So maybe you’ve been focusing on your Plan A now for quite sometime without any real momentum. Or maybe you’ve been striking out but somehow you keep thinking it’s going to come together for you any day now. Still, you stick with it, follow through and do everything you were told would help you get a job or move up in the job you currently have but, nothing. So you might go to a career coach, figure you might need to tweak your resume or maybe splurge for a career makeover. Trying to stay focused on your original plan, you continue to go out of your way to make it work even when nothing is coming together for you. Do you dare ask yourself, “Is it time to initiate a Plan B?”
When you are so focused on Plan A, a job, a promotion or anyway you can make money, you really don’t spend much time thinking about creating a Plan B. Well you might need to think again. Just like the movie “The Back Up Plan” you may have decided you know what you want but fate may have a different plan or timing is not right and things are not quite falling in place as you had hoped. It’s always good to plan ahead and these days when it comes to your career, you’ll really need to plan far in advance. Sometimes planning helps you stay the course and sometimes it delays you from thinking about your “What if?” plan.
When you spend time creating a Plan B it can take the edge off your fear of the future. Sometimes things don’t work out the way you want them to the first time around, and you try, try again hoping for a different outcome. Knowing when to give in is not acknowledging that you are give up. Being careful not to put all your eggs in one basket is especially important now when you are looking for a job or any move that has the potential to change your life. Keeping your options open is much like having a Plan B. You’ve got to be more self-aware in order to steer your career in the right direction. Your Plan B is your ticket to freeing yourself from career anxiety.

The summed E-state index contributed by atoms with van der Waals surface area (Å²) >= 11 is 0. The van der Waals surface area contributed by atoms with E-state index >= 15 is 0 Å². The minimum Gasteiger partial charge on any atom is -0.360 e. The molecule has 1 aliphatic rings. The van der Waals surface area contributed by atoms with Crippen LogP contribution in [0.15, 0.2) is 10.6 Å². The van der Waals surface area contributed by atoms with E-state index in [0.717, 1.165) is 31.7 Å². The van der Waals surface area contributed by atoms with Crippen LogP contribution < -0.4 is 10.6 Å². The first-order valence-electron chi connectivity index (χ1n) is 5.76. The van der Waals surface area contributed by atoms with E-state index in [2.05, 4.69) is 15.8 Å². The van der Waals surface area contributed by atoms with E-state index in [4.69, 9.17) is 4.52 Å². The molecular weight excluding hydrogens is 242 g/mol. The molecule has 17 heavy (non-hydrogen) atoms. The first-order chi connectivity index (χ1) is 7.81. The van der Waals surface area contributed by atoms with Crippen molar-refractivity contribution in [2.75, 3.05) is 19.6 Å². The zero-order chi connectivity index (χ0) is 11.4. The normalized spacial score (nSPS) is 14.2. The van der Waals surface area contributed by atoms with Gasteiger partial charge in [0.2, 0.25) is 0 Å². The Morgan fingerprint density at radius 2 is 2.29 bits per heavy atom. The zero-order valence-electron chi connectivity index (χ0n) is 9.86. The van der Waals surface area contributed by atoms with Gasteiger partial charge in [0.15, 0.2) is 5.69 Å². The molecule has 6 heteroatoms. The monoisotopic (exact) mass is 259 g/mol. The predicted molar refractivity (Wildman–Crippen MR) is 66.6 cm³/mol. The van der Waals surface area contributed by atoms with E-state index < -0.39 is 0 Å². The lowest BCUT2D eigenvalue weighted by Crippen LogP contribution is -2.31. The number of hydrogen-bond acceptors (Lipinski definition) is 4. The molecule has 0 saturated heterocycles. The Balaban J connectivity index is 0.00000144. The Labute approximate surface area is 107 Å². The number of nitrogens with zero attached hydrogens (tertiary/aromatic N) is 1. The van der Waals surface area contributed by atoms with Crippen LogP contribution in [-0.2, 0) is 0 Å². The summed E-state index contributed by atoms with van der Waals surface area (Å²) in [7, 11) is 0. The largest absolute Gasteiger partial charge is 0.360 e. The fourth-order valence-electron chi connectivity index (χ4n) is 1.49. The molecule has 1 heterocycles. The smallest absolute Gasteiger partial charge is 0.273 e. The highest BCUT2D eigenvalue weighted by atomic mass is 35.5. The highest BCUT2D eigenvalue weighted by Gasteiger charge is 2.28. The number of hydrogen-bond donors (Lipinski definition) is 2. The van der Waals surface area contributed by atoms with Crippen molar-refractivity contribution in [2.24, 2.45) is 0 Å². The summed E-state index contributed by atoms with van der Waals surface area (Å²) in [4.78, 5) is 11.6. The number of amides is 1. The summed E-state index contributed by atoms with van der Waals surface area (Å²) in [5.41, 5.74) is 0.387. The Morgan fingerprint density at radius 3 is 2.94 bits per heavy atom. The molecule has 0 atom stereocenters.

What should your Plan B include? Well for starters, it should include everything your Plan A does not. Veer to the right, change your thoughts and open yourself up to new and different opportunities. If you were only looking for a job in one city or town, your Plan B should include other regions. When you’ve been only considering working for one company or a particular type of position, Plan B has you looking at global jobs, and positions that are broader in scope. Your Plan B is your escape route, your gateway to everything you think you can’t do or won’t even take the risk of trying to do for fear of failing.
Giving yourself permission to venture outside your comfort zone will help you figure out the wealth of Plan B options. Those options should include your ability to do whatever you thought you couldn’t do or wouldn’t consider doing because you were so sure Plan A was going to work. It’s a nice feeling to know that you can make the most out of your career future but it’s even a better feeling to know your Plan B may be better than your Plan A. was to begin with. Take a risk – it may be worth it.
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